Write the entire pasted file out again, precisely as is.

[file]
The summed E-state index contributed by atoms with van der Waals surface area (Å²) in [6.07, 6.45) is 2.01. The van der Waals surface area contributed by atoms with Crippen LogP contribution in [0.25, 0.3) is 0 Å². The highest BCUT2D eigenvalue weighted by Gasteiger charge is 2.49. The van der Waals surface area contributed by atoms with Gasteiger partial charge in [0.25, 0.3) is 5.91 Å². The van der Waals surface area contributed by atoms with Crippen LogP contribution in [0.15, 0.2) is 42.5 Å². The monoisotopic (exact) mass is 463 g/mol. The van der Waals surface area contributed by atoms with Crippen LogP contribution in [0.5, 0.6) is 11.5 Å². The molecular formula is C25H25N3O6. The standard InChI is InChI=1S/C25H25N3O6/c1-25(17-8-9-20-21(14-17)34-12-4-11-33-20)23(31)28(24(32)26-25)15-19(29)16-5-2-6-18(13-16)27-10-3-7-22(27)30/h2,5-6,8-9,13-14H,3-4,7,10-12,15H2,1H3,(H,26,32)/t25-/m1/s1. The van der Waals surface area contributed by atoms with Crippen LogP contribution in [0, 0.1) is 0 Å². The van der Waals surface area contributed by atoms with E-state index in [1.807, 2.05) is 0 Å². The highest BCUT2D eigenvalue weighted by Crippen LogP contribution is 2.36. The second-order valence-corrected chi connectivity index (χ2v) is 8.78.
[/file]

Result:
The summed E-state index contributed by atoms with van der Waals surface area (Å²) in [6.07, 6.45) is 2.01. The van der Waals surface area contributed by atoms with Crippen LogP contribution in [0.25, 0.3) is 0 Å². The highest BCUT2D eigenvalue weighted by Gasteiger charge is 2.49. The van der Waals surface area contributed by atoms with Gasteiger partial charge in [0.25, 0.3) is 5.91 Å². The van der Waals surface area contributed by atoms with Crippen LogP contribution in [0.15, 0.2) is 42.5 Å². The monoisotopic (exact) mass is 463 g/mol. The van der Waals surface area contributed by atoms with Crippen LogP contribution in [0.5, 0.6) is 11.5 Å². The molecular formula is C25H25N3O6. The standard InChI is InChI=1S/C25H25N3O6/c1-25(17-8-9-20-21(14-17)34-12-4-11-33-20)23(31)28(24(32)26-25)15-19(29)16-5-2-6-18(13-16)27-10-3-7-22(27)30/h2,5-6,8-9,13-14H,3-4,7,10-12,15H2,1H3,(H,26,32)/t25-/m1/s1. The van der Waals surface area contributed by atoms with Crippen LogP contribution in [0, 0.1) is 0 Å². The van der Waals surface area contributed by atoms with E-state index in [1.807, 2.05) is 0 Å². The highest BCUT2D eigenvalue weighted by Crippen LogP contribution is 2.36. The second-order valence-corrected chi connectivity index (χ2v) is 8.78.